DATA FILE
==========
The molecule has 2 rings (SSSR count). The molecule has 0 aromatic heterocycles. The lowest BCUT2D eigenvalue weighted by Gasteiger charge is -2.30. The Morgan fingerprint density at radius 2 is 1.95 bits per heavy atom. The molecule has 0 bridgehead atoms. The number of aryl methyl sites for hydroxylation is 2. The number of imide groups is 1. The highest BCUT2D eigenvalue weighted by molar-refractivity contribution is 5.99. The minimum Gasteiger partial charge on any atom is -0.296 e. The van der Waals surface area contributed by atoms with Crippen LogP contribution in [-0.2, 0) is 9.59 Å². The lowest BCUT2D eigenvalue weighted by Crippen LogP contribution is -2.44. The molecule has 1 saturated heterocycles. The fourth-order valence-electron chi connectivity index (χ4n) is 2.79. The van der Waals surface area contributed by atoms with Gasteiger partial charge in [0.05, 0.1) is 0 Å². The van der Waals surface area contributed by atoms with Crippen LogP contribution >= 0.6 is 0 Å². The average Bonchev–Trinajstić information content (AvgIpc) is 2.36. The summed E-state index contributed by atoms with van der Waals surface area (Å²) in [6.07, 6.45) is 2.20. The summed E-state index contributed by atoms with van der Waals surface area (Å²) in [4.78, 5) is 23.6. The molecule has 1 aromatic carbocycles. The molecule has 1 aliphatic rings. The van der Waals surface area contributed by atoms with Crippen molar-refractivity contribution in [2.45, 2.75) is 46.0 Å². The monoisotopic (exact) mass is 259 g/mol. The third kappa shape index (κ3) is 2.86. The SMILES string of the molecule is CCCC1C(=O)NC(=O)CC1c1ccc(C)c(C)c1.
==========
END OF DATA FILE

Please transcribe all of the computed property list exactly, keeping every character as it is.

The molecule has 2 rings (SSSR count). The molecule has 0 aromatic heterocycles. The lowest BCUT2D eigenvalue weighted by Gasteiger charge is -2.30. The Morgan fingerprint density at radius 2 is 1.95 bits per heavy atom. The molecule has 0 bridgehead atoms. The number of aryl methyl sites for hydroxylation is 2. The number of imide groups is 1. The highest BCUT2D eigenvalue weighted by molar-refractivity contribution is 5.99. The minimum Gasteiger partial charge on any atom is -0.296 e. The van der Waals surface area contributed by atoms with Crippen LogP contribution in [-0.2, 0) is 9.59 Å². The lowest BCUT2D eigenvalue weighted by Crippen LogP contribution is -2.44. The molecule has 1 saturated heterocycles. The fourth-order valence-electron chi connectivity index (χ4n) is 2.79. The van der Waals surface area contributed by atoms with Gasteiger partial charge in [0.05, 0.1) is 0 Å². The van der Waals surface area contributed by atoms with Crippen LogP contribution >= 0.6 is 0 Å². The average Bonchev–Trinajstić information content (AvgIpc) is 2.36. The summed E-state index contributed by atoms with van der Waals surface area (Å²) in [6.07, 6.45) is 2.20. The summed E-state index contributed by atoms with van der Waals surface area (Å²) in [4.78, 5) is 23.6. The molecule has 1 aromatic carbocycles. The molecule has 1 aliphatic rings. The van der Waals surface area contributed by atoms with Crippen molar-refractivity contribution in [2.45, 2.75) is 46.0 Å². The monoisotopic (exact) mass is 259 g/mol. The third kappa shape index (κ3) is 2.86. The SMILES string of the molecule is CCCC1C(=O)NC(=O)CC1c1ccc(C)c(C)c1.